The mentor works in the same organisation as the apprentice and supports them on a day-to-day basis, supporting their work-based learning and aligning their academic study with workplace tasks and projects where possible. Edinburgh Napier University also provides mentorship support with dedicated academic staff who visit both the apprentice and mentor at least three times a year to review progress, agree targets and discuss any concerns or issues.
All Graduate Apprentices or their employer must nominate the person or people who will be their workplace mentor before they start their course. The university offers advice and support on who is the most suitable person for the role.
“Being a mentor is about being the go to guy, someone to turn to and to help provide the GA with the right resources to succeed.” Durgesh Gaitonde, Information Security Manager at Balfour Beatty.
The workplace mentor role is highly beneficial for the apprentice, especially given that they are on campus for much less time than a traditional on-campus student. They spend 80% of their time in the workplace, and the support and empathy from a nominated person in the workplace with a knowledge of the university programme will aid in their professional and academic development as well as work/study balance. The workplace mentor can also ensure that the apprentice is provided with work that aligns with their course, and support their work-based learning.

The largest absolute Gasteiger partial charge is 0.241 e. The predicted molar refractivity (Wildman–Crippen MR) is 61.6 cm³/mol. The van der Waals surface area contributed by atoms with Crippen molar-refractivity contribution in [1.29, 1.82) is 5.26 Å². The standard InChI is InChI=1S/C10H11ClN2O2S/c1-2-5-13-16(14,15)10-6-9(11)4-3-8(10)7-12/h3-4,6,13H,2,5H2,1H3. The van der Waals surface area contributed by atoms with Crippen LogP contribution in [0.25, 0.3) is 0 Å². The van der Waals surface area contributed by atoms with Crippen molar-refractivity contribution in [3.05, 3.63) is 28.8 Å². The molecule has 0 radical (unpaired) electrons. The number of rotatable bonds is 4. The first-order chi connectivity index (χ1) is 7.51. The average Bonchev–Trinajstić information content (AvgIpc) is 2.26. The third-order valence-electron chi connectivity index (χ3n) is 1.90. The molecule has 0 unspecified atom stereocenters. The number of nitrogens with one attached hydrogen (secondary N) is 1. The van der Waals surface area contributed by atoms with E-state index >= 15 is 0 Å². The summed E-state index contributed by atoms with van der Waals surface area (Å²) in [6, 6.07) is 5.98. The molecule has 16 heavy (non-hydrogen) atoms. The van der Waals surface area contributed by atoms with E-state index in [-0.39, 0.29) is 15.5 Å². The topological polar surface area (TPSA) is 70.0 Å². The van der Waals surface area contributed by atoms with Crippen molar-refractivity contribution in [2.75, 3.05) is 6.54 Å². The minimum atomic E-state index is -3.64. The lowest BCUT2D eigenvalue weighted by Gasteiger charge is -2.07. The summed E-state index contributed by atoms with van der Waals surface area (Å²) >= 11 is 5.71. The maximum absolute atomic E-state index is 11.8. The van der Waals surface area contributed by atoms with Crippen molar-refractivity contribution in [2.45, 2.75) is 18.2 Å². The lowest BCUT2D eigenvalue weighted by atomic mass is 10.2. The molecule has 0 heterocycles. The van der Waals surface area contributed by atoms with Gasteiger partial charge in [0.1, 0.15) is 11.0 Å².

The workplace mentor role is not very disruptive to a staff member’s day to day work, particularly if they are already supporting the apprentice through a management, team lead or ‘buddy’ role. Mentors benefit from working closely with the university and adding to their own professional development. The apprentice’s continuous progress both academically and professionally means that the mentor will benefit from their increased knowledge and experience, with the apprentice able to support them on larger and more complex pieces of work as they progress.
"There is the whole chain of support for the apprentice from our organisations with managers and the university but a mentor gives them someone outside of the educator role or managerial role to turn to for support.” Vince Lane, Support Advisor for Covetrus
Edinburgh Napier University provides robust support for workplace mentors through a Mentor Induction Workshop, Mentor Guide, work-based learning guide as well as a single point of contact in the school for any questions or queries. This year will also see the launch of a mentorship forum group, where mentors will receive updates and be able to collaborate with other workplace mentors in order to develop best practice and support each other through their journey.
“I have been very impressed with Edinburgh Napier University and their Graduate Apprenticeship course. I think it’s fantastic and we need a lot more of it. I think the reputation is growing as other managers see the impact and can recognise that this is making people excited about work.” Jennifer Davies, NHS Education for Scotland